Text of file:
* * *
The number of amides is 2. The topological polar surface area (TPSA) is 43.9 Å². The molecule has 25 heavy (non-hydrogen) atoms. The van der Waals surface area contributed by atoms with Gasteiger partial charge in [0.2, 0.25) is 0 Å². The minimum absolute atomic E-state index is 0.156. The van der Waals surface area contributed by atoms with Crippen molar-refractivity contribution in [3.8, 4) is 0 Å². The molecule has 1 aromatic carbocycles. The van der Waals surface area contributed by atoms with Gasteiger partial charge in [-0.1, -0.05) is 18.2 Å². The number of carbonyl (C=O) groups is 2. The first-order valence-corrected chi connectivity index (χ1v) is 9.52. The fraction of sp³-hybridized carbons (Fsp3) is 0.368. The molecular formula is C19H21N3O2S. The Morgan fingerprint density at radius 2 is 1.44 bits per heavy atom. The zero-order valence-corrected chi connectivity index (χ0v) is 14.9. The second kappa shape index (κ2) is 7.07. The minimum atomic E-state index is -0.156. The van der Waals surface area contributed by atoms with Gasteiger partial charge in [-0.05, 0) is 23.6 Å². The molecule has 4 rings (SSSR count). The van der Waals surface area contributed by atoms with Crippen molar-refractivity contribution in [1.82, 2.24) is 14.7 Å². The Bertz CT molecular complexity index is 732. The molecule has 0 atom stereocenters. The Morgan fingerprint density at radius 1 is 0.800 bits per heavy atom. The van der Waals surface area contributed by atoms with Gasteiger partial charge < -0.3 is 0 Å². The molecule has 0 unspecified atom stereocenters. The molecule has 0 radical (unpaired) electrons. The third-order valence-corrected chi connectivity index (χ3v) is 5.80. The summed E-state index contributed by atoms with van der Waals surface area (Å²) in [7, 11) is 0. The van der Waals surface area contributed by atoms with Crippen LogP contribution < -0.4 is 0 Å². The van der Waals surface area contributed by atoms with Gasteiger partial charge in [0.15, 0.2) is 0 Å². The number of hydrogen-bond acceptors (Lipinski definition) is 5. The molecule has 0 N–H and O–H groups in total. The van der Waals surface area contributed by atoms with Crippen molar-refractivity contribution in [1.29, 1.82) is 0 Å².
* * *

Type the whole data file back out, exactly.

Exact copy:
The number of amides is 2. The topological polar surface area (TPSA) is 43.9 Å². The molecule has 25 heavy (non-hydrogen) atoms. The van der Waals surface area contributed by atoms with Gasteiger partial charge in [0.2, 0.25) is 0 Å². The minimum absolute atomic E-state index is 0.156. The van der Waals surface area contributed by atoms with Crippen molar-refractivity contribution in [3.8, 4) is 0 Å². The molecule has 1 aromatic carbocycles. The van der Waals surface area contributed by atoms with Gasteiger partial charge in [-0.1, -0.05) is 18.2 Å². The number of carbonyl (C=O) groups is 2. The first-order valence-corrected chi connectivity index (χ1v) is 9.52. The fraction of sp³-hybridized carbons (Fsp3) is 0.368. The molecular formula is C19H21N3O2S. The Morgan fingerprint density at radius 2 is 1.44 bits per heavy atom. The zero-order valence-corrected chi connectivity index (χ0v) is 14.9. The second kappa shape index (κ2) is 7.07. The minimum atomic E-state index is -0.156. The van der Waals surface area contributed by atoms with Gasteiger partial charge in [-0.05, 0) is 23.6 Å². The molecule has 4 rings (SSSR count). The van der Waals surface area contributed by atoms with Crippen molar-refractivity contribution in [1.82, 2.24) is 14.7 Å². The Bertz CT molecular complexity index is 732. The molecule has 0 atom stereocenters. The Morgan fingerprint density at radius 1 is 0.800 bits per heavy atom. The van der Waals surface area contributed by atoms with Gasteiger partial charge < -0.3 is 0 Å². The molecule has 0 unspecified atom stereocenters. The molecule has 0 radical (unpaired) electrons. The third-order valence-corrected chi connectivity index (χ3v) is 5.80. The summed E-state index contributed by atoms with van der Waals surface area (Å²) in [7, 11) is 0. The van der Waals surface area contributed by atoms with Crippen LogP contribution < -0.4 is 0 Å². The van der Waals surface area contributed by atoms with Gasteiger partial charge in [0.15, 0.2) is 0 Å². The number of hydrogen-bond acceptors (Lipinski definition) is 5. The molecule has 0 N–H and O–H groups in total. The van der Waals surface area contributed by atoms with Crippen molar-refractivity contribution in [1.29, 1.82) is 0 Å².